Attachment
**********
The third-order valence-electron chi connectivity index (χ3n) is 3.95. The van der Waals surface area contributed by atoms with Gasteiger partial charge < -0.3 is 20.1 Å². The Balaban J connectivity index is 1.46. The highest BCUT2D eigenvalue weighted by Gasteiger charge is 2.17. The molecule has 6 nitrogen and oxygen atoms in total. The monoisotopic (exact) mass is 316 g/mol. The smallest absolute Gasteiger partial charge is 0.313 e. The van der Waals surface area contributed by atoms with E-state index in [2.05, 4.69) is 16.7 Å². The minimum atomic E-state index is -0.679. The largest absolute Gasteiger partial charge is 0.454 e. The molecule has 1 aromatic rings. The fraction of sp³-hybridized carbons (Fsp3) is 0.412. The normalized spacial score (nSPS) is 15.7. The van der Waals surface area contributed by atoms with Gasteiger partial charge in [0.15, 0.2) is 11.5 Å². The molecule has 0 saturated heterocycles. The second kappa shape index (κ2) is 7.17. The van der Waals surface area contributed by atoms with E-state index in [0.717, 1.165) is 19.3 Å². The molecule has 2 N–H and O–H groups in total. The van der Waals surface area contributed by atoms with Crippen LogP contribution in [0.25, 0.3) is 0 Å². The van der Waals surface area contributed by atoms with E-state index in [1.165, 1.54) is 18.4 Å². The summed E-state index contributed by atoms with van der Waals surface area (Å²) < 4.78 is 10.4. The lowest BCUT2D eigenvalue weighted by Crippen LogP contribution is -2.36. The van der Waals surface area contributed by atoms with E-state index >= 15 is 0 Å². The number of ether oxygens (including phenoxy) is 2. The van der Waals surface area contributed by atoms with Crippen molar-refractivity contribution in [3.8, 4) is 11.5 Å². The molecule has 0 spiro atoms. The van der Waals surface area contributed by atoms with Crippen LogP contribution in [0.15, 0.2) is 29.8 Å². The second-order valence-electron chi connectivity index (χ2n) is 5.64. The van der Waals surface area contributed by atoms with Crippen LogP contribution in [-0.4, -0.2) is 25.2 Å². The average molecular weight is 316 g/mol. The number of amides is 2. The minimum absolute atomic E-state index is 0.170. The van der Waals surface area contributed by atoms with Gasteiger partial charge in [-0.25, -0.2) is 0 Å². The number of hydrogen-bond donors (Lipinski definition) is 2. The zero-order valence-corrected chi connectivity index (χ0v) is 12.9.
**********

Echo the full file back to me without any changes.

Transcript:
The third-order valence-electron chi connectivity index (χ3n) is 3.95. The van der Waals surface area contributed by atoms with Gasteiger partial charge < -0.3 is 20.1 Å². The Balaban J connectivity index is 1.46. The highest BCUT2D eigenvalue weighted by Gasteiger charge is 2.17. The molecule has 6 nitrogen and oxygen atoms in total. The monoisotopic (exact) mass is 316 g/mol. The smallest absolute Gasteiger partial charge is 0.313 e. The van der Waals surface area contributed by atoms with E-state index in [2.05, 4.69) is 16.7 Å². The minimum atomic E-state index is -0.679. The largest absolute Gasteiger partial charge is 0.454 e. The molecule has 1 aromatic rings. The fraction of sp³-hybridized carbons (Fsp3) is 0.412. The normalized spacial score (nSPS) is 15.7. The van der Waals surface area contributed by atoms with Gasteiger partial charge in [0.15, 0.2) is 11.5 Å². The molecule has 0 saturated heterocycles. The second kappa shape index (κ2) is 7.17. The van der Waals surface area contributed by atoms with E-state index in [0.717, 1.165) is 19.3 Å². The molecule has 2 N–H and O–H groups in total. The van der Waals surface area contributed by atoms with Crippen LogP contribution in [0.25, 0.3) is 0 Å². The van der Waals surface area contributed by atoms with E-state index in [1.165, 1.54) is 18.4 Å². The summed E-state index contributed by atoms with van der Waals surface area (Å²) < 4.78 is 10.4. The lowest BCUT2D eigenvalue weighted by Crippen LogP contribution is -2.36. The van der Waals surface area contributed by atoms with E-state index >= 15 is 0 Å². The number of ether oxygens (including phenoxy) is 2. The van der Waals surface area contributed by atoms with Crippen molar-refractivity contribution in [3.8, 4) is 11.5 Å². The molecule has 0 spiro atoms. The van der Waals surface area contributed by atoms with Crippen LogP contribution in [0.15, 0.2) is 29.8 Å². The second-order valence-electron chi connectivity index (χ2n) is 5.64. The van der Waals surface area contributed by atoms with Crippen LogP contribution in [-0.4, -0.2) is 25.2 Å². The average molecular weight is 316 g/mol. The number of amides is 2. The minimum absolute atomic E-state index is 0.170. The van der Waals surface area contributed by atoms with Gasteiger partial charge in [-0.25, -0.2) is 0 Å². The number of hydrogen-bond donors (Lipinski definition) is 2. The zero-order valence-corrected chi connectivity index (χ0v) is 12.9.